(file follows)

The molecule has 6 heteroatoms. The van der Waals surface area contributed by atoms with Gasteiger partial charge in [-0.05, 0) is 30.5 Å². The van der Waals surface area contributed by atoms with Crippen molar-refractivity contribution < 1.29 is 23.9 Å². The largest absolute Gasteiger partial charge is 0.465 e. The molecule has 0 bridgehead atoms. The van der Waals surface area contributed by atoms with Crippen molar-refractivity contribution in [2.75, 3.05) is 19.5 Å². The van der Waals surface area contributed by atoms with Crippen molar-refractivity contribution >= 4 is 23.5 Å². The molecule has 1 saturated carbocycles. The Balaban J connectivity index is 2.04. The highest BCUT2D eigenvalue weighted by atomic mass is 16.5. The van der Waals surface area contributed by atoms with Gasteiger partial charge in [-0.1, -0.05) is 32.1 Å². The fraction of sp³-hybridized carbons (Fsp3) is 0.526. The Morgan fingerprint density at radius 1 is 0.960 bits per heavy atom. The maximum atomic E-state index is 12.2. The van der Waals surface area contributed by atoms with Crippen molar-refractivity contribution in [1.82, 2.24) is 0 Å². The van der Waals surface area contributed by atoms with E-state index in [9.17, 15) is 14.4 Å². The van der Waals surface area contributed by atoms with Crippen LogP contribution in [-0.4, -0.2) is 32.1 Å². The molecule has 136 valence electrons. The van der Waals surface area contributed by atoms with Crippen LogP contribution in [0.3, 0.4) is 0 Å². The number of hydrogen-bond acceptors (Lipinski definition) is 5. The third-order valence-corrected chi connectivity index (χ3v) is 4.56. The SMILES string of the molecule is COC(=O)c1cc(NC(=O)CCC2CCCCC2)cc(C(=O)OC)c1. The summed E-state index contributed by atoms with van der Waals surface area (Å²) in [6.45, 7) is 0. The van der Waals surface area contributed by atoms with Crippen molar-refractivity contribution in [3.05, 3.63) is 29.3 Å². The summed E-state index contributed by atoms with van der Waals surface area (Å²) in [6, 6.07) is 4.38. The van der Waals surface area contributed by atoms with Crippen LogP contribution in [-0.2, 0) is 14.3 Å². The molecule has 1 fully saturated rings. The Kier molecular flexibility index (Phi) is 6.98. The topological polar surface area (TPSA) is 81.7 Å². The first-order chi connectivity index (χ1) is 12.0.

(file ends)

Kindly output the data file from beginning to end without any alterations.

The molecule has 6 heteroatoms. The van der Waals surface area contributed by atoms with Gasteiger partial charge in [-0.05, 0) is 30.5 Å². The van der Waals surface area contributed by atoms with Crippen molar-refractivity contribution < 1.29 is 23.9 Å². The largest absolute Gasteiger partial charge is 0.465 e. The molecule has 0 bridgehead atoms. The van der Waals surface area contributed by atoms with Crippen molar-refractivity contribution in [2.75, 3.05) is 19.5 Å². The van der Waals surface area contributed by atoms with Crippen molar-refractivity contribution >= 4 is 23.5 Å². The molecule has 1 saturated carbocycles. The Balaban J connectivity index is 2.04. The highest BCUT2D eigenvalue weighted by atomic mass is 16.5. The van der Waals surface area contributed by atoms with Gasteiger partial charge in [-0.1, -0.05) is 32.1 Å². The fraction of sp³-hybridized carbons (Fsp3) is 0.526. The Morgan fingerprint density at radius 1 is 0.960 bits per heavy atom. The maximum atomic E-state index is 12.2. The van der Waals surface area contributed by atoms with Crippen molar-refractivity contribution in [1.82, 2.24) is 0 Å². The van der Waals surface area contributed by atoms with E-state index in [9.17, 15) is 14.4 Å². The van der Waals surface area contributed by atoms with Crippen LogP contribution in [-0.4, -0.2) is 32.1 Å². The molecule has 136 valence electrons. The van der Waals surface area contributed by atoms with Crippen LogP contribution in [0.3, 0.4) is 0 Å². The number of hydrogen-bond acceptors (Lipinski definition) is 5. The third-order valence-corrected chi connectivity index (χ3v) is 4.56. The SMILES string of the molecule is COC(=O)c1cc(NC(=O)CCC2CCCCC2)cc(C(=O)OC)c1. The summed E-state index contributed by atoms with van der Waals surface area (Å²) in [6.45, 7) is 0. The van der Waals surface area contributed by atoms with Crippen molar-refractivity contribution in [3.05, 3.63) is 29.3 Å². The summed E-state index contributed by atoms with van der Waals surface area (Å²) in [6, 6.07) is 4.38. The van der Waals surface area contributed by atoms with Crippen LogP contribution in [-0.2, 0) is 14.3 Å². The molecule has 1 fully saturated rings. The Kier molecular flexibility index (Phi) is 6.98. The topological polar surface area (TPSA) is 81.7 Å². The first-order chi connectivity index (χ1) is 12.0.